I’ve been digging in the dirt lately, planting tomatoes, peppers, cucumbers, and peas. This is not the first year I’ve gardened, but this is the first year my seedlings survived long enough to be planted in the ground. Last year, out of 48 seedlings, only one lived long enough to eat from. Parsley. The rest died because I planted my seeds too early and was forced to wait to put them in the ground. Without adequate sunlight the seedlings became gaunt and gave up the fight long before they hit 2 inches.
This year I became neurotically obsessed with the weather. I waited patiently to plant my seeds until just a month before all danger of frost passed. Things are looking good; I just put the seedlings in the ground. They’re thick and hardy; I’m hopeful for this year’s harvest, although I remain at the mercy of mother nature.
Experiencing firsthand how temperamental and fragile vegetable gardening can be gives me an understanding of why so many cultures mark the changing seasons with festivals and rituals. In Azerbaijan they still celebrate the first day of spring with a 4-week long festival called “Novruz.” Most households prepare for Novruz by initiating a massive spring cleaning and preparing their vegetable beds. The festival includes elaborate meals, games, and costumes. Businesses shut down for up to a week during this official holiday.
Azerbaijani have good reason to celebrate the spring. Winters are long and cold. Most homes only have one heater which is not enough to heat the entire house. If the weather is bitter outside, you can bet it is bitter outside. Imagine desperately waiting for the sun to warm the earth enough so that you don’t have to white-knuckle your wool blanket at night. You’d be celebrating, too!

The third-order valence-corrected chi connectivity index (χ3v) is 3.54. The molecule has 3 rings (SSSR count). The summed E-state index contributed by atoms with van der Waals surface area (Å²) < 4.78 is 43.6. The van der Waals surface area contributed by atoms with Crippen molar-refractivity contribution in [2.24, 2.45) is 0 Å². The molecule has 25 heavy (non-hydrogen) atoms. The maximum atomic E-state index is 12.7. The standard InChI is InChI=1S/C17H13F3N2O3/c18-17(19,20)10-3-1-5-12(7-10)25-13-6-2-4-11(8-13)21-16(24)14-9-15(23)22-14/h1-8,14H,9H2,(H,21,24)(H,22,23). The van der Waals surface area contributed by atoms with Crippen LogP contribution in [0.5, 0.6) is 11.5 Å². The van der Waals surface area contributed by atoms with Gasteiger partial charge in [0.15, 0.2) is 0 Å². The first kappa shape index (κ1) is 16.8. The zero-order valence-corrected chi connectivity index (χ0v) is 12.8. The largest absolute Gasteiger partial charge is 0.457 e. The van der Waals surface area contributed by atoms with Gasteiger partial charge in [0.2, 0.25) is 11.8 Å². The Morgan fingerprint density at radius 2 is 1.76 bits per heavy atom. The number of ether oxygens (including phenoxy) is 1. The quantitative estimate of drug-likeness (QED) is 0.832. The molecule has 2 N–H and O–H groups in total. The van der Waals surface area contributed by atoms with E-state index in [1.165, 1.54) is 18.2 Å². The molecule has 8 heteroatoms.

The Novruz table is adorned with sprouted wheat, decorated eggs (one for each member of the family), and special dishes made from local foods. Not much is imported (or exported).
What do Azerbaijani eat?
In Azerbaijan, locals purchase food fresh from markets, or grow it nearby.
Azerbaijanis are noted for being long-lived (many over 100 years old), which is attributed to their healthy diet of yogurt, apricots, and fresh foods.
The World Cookbook For Students, by Jeanne Jacob and Michael Ashkenazi
Here is a lovely description of the markets by Linda of Linda in Azerbaijan from March 2009:
The market in my town is amazing. It covers about four square blocks with huge quantities of lush, beautiful produce. This time of year, there are mountains of shiny, plump tangerines from southern Azerbaijan, cartloads of apples from northern Azerbaijan, every kind of winter vegetable you can imagine, the most beautiful spinach I have ever seen, and loads of freshly cut herbs.
There are stalls of freshly made yogurt, homemade cheeses and sausages, dried and fresh spices. Beautiful dried apricots, figs and prunes are displayed. The food is organically produced, but is not professionally certified, so is not technically organic. The food is inexpensive and mostly does not come in packages. Do you want yogurt, milk or cottage cheese? Bring your own buckets. Do you want eggs laid yesterday? They will be put into a small plastic bag instead of a carton. Round loaves of bread are stacked without any covering. As a result, Azerbaijani families generate very little trash.
The cuisine is a blend of Mediterranean, Middle Eastern, and Indian. The most characteristic foods are rice dishes such as plov, pilaf with kazmag (a crust) [Recipe], and other pilafs. Rice is served with stews, stuffed cabbage/grape leaves, or meat kabobs (usually lamb or chicken) [Recipe]. Meats might even be marinated in pomegranate juices [Recipe]. In small towns the food is much simpler. They serve yogurt with mint for soup, cooked with eggs as a standalone dish, and as a dip. Yogurt or cheese with lavash (flatbread) is a popular combination. All sorts of seasonings are used, including mint, parsley, dill, basil, onion, garlic, pomegranate, fennel, and sumac.
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